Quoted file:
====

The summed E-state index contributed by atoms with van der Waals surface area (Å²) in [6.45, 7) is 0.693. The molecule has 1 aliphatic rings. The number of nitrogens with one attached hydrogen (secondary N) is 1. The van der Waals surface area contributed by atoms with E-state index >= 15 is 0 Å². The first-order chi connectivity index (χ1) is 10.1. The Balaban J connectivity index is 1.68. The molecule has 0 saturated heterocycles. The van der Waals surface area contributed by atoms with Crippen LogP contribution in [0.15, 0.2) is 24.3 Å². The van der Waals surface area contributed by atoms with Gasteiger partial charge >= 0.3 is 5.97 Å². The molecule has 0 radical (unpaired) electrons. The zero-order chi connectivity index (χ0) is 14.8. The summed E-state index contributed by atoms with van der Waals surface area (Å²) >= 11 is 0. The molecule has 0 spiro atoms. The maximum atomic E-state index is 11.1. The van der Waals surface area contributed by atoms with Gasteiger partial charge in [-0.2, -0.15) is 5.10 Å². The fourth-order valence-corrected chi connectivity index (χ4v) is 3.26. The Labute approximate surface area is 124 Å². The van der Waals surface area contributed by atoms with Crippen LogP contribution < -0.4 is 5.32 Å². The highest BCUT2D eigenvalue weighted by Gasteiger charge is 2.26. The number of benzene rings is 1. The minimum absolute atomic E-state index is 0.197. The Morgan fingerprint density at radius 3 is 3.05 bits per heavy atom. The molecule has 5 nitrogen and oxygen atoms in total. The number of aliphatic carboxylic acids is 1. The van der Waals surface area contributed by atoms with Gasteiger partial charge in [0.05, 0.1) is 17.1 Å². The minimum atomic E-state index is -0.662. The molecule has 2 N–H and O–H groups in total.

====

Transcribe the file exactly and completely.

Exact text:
The summed E-state index contributed by atoms with van der Waals surface area (Å²) in [6.45, 7) is 0.693. The molecule has 1 aliphatic rings. The number of nitrogens with one attached hydrogen (secondary N) is 1. The van der Waals surface area contributed by atoms with E-state index >= 15 is 0 Å². The first-order chi connectivity index (χ1) is 10.1. The Balaban J connectivity index is 1.68. The molecule has 0 saturated heterocycles. The van der Waals surface area contributed by atoms with Crippen LogP contribution in [0.15, 0.2) is 24.3 Å². The van der Waals surface area contributed by atoms with Gasteiger partial charge >= 0.3 is 5.97 Å². The molecule has 0 radical (unpaired) electrons. The zero-order chi connectivity index (χ0) is 14.8. The summed E-state index contributed by atoms with van der Waals surface area (Å²) >= 11 is 0. The molecule has 0 spiro atoms. The maximum atomic E-state index is 11.1. The van der Waals surface area contributed by atoms with Gasteiger partial charge in [-0.2, -0.15) is 5.10 Å². The fourth-order valence-corrected chi connectivity index (χ4v) is 3.26. The Labute approximate surface area is 124 Å². The van der Waals surface area contributed by atoms with Crippen LogP contribution < -0.4 is 5.32 Å². The highest BCUT2D eigenvalue weighted by Gasteiger charge is 2.26. The number of benzene rings is 1. The minimum absolute atomic E-state index is 0.197. The Morgan fingerprint density at radius 3 is 3.05 bits per heavy atom. The molecule has 5 nitrogen and oxygen atoms in total. The number of aliphatic carboxylic acids is 1. The van der Waals surface area contributed by atoms with Gasteiger partial charge in [0.05, 0.1) is 17.1 Å². The minimum atomic E-state index is -0.662. The molecule has 2 N–H and O–H groups in total.